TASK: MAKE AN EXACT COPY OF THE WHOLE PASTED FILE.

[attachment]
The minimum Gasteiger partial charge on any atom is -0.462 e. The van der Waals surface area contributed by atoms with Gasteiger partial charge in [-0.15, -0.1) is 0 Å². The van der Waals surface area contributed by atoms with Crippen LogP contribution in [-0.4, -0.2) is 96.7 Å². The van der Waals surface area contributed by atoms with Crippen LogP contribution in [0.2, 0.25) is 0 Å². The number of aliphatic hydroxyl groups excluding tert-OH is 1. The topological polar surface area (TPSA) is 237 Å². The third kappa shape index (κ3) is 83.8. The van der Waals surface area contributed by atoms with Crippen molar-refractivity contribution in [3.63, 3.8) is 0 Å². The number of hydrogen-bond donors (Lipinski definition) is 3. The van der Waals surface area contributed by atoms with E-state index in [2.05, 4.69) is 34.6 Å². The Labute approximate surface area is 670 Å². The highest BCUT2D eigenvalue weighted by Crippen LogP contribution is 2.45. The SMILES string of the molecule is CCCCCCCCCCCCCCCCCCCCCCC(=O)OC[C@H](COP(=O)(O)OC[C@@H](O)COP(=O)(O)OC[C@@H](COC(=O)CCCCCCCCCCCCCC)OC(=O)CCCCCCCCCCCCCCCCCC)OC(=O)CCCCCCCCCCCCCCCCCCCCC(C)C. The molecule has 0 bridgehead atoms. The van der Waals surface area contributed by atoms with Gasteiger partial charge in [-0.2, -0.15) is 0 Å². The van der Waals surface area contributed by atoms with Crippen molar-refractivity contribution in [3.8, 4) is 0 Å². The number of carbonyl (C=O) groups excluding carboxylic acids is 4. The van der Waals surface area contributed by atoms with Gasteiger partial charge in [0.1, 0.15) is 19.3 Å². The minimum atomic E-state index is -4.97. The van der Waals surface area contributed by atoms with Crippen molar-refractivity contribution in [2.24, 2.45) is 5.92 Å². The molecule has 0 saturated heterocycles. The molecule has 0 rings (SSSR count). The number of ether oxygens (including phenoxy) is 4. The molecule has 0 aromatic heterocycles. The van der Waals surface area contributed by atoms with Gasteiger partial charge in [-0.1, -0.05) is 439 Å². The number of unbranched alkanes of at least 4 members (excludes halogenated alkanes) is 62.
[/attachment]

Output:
The minimum Gasteiger partial charge on any atom is -0.462 e. The van der Waals surface area contributed by atoms with Gasteiger partial charge in [-0.15, -0.1) is 0 Å². The van der Waals surface area contributed by atoms with Crippen LogP contribution in [-0.4, -0.2) is 96.7 Å². The van der Waals surface area contributed by atoms with Crippen LogP contribution in [0.2, 0.25) is 0 Å². The number of aliphatic hydroxyl groups excluding tert-OH is 1. The topological polar surface area (TPSA) is 237 Å². The third kappa shape index (κ3) is 83.8. The van der Waals surface area contributed by atoms with Crippen molar-refractivity contribution in [3.63, 3.8) is 0 Å². The number of hydrogen-bond donors (Lipinski definition) is 3. The van der Waals surface area contributed by atoms with E-state index in [2.05, 4.69) is 34.6 Å². The Labute approximate surface area is 670 Å². The highest BCUT2D eigenvalue weighted by Crippen LogP contribution is 2.45. The SMILES string of the molecule is CCCCCCCCCCCCCCCCCCCCCCC(=O)OC[C@H](COP(=O)(O)OC[C@@H](O)COP(=O)(O)OC[C@@H](COC(=O)CCCCCCCCCCCCCC)OC(=O)CCCCCCCCCCCCCCCCCC)OC(=O)CCCCCCCCCCCCCCCCCCCCC(C)C. The molecule has 0 bridgehead atoms. The van der Waals surface area contributed by atoms with Gasteiger partial charge in [-0.2, -0.15) is 0 Å². The van der Waals surface area contributed by atoms with Crippen molar-refractivity contribution in [3.8, 4) is 0 Å². The number of carbonyl (C=O) groups excluding carboxylic acids is 4. The van der Waals surface area contributed by atoms with Gasteiger partial charge in [0.1, 0.15) is 19.3 Å². The minimum atomic E-state index is -4.97. The van der Waals surface area contributed by atoms with Crippen molar-refractivity contribution in [2.24, 2.45) is 5.92 Å². The molecule has 0 saturated heterocycles. The molecule has 0 rings (SSSR count). The number of ether oxygens (including phenoxy) is 4. The molecule has 0 aromatic heterocycles. The van der Waals surface area contributed by atoms with Gasteiger partial charge in [-0.1, -0.05) is 439 Å². The number of unbranched alkanes of at least 4 members (excludes halogenated alkanes) is 62.